In this work, we have sought to carry out a genome-wide survey so as to comprehensively identify a set of NTP binding proteins in M.tb. We predict that as many as 1,768 proteins coded in the M.tb genome would be capable of binding NTP and possibly constitute the NTPome, of which 72% are predicted to be ATP binding proteins. It was encouraging to see that most of the proteins that are bound to NTP ligands in the PDB database were correctly identified by our method, serving as positive controls.

Comparison of protein sequences forms an integral component of functional characterization of many proteins. There are a number of tools for sequence and whole-fold level comparison, which provides useful insights on the function of proteins44,45,46,47. Given these, a question that comes up is whether it is necessary to compare binding sites to identify ATP binding proteins in a given genome. The three-dimensional geometry and chemistry at the binding site of a protein generates its capability to recognize its cognate ligand, which is a prerequisite for all further functions in a number of proteins. The substructures at the functional sites in each protein, thus hold the key for its function. Although the sequence level classification relates the protein to a particular ancestry performing a particular function, at the level of binding sites, it could perform a completely different function48,49. In two of our recent studies involving a) all NTP binding proteins in PDB35, and b) sialic acid binding proteins36, we have found that a number of proteins that bind ATP share similarities in their binding sites, but do not share any similarity in their sequences or structural folds, clearly forming examples of convergent evolution. Another example, L-alanine dehydrogenase Ald (Rv2780), has no detectable sequence-level similarity to a known ATP-binding protein and hence is missed by sequence-based searches, but has a sub-structural motif that we could clearly link to ATP binding, and validate by DLAC as shown in Fig. 3. This protein has also been recently studied using X-ray crystallography and demonstrated to bind to ATP by us50 (PDB code:4LMP, to be published). To illustrate the importance of the surveying at the level of binding site structures, we asked how many of these would be identified by a sequence search alone. A search for NTP binding proteins in the tuberculist database results in identifying 410 proteins, simply based on the known annotations. Using sequence motifs such as the Walker motif as the query, again a sequence-based search in PROSITE51 for the motif results in identifying 161 proteins, of which many are of the same family. Put together, they identify only a portion of the NTPome.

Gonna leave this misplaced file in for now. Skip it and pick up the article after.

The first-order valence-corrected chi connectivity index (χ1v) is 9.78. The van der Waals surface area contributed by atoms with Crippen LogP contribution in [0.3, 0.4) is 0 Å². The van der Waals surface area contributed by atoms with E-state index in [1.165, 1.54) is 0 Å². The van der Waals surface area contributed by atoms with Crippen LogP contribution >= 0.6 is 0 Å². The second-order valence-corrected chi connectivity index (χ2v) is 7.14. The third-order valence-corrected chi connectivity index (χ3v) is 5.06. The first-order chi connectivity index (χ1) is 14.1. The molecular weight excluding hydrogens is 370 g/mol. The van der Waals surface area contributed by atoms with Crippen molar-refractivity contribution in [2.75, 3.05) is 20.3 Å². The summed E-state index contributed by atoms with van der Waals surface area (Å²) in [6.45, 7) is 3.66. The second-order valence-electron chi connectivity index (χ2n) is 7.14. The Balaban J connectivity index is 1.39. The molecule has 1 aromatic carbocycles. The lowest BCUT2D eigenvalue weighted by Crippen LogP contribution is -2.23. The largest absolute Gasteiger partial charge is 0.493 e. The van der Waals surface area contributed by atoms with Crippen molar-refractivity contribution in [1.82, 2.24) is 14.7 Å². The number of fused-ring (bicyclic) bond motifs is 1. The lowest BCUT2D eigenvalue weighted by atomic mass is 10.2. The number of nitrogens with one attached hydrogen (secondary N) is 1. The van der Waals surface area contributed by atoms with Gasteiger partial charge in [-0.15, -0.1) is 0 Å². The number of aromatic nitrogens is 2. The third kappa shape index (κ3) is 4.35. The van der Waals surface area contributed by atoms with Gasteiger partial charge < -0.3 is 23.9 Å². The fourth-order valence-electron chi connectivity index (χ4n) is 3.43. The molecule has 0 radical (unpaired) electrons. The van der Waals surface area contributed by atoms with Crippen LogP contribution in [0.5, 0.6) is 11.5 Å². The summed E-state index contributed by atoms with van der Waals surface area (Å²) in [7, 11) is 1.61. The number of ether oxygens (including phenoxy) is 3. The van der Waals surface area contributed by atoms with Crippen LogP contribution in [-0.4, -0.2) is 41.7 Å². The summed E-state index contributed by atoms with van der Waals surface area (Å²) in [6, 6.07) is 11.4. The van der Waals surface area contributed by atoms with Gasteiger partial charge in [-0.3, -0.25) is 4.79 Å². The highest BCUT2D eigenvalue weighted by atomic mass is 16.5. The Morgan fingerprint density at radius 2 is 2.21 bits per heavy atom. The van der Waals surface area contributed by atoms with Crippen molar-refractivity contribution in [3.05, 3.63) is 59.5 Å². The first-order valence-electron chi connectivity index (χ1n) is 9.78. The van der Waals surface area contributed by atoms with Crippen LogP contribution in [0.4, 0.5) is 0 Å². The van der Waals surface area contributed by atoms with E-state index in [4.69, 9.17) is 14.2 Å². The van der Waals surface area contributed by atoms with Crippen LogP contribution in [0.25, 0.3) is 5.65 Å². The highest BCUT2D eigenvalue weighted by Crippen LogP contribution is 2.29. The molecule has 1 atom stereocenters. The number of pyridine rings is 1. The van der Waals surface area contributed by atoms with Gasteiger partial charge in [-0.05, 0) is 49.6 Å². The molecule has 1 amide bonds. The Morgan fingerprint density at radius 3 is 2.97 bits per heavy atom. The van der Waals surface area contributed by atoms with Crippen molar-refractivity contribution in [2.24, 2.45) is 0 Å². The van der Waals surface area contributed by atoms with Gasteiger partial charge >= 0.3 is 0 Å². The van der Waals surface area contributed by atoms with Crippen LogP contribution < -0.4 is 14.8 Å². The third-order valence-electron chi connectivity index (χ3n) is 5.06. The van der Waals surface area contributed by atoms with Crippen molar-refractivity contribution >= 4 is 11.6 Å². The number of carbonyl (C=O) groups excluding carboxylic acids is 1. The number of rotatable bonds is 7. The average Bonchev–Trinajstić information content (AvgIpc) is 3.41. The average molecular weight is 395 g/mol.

Although other tools like NsitePred and ATPint that are available for nucleotide-binding prediction in proteins show comparable results for NTP predictions for some proteins like Rv1626, Rv0350, Rv3457c, and Rv3285, our method of site-based comparison and alignment served as a better tool to capture similarities for proteins like Rv0079, Rv1173, Rv2761c, and many others. Existing tools for identifying similarities at the binding sites like ProBis52 and SitesBase53 failed to capture the similarities for some of the top-ranking hits in our study, and also, for some proteins like Rv1379, and Rv1843c which are reported in literature to be NTP binding. Thus, the site-based approach as used in our study was not only able to capture similarities in these different example proteins, which are not detected by sequence-based methods, but also outperformed the existing sub-structural comparison tools in many cases.

In the recent years, chemical proteomics approaches have been developed which have identified a number of ATP binding proteins. Each method has its strengths and limitations based on the technology being used. Comparison of the lists of ATP binding proteins in M.tb detected by the chemical proteomics, activity-based probe, and desthiobiotin-ATP probe indicate that only a small fraction (14.5%) is common among them. This is clearly attributed to the detection range, limits and sensitivity. These limitations make it important not only to explore multiple experimental approaches but also computational approaches as an independent tool for genome-wide fishing. Computational methods based on binding site structures have the additional advantage of providing the list of residues, the exact location of the binding sites as well as an explanation of why the protein has such a capability. A limitation of the binding site-based methods however, is that they can detect NTP sites, only if a similar site is structurally characterized in some protein or the other. It is possible that some more structural motifs may be present in the proteins yet to be characterized. This in fact explains why some proteins identified by the chemical proteomics approaches are missed by our method. The number of these however is very small in comparison to the number of those that these methods have detected.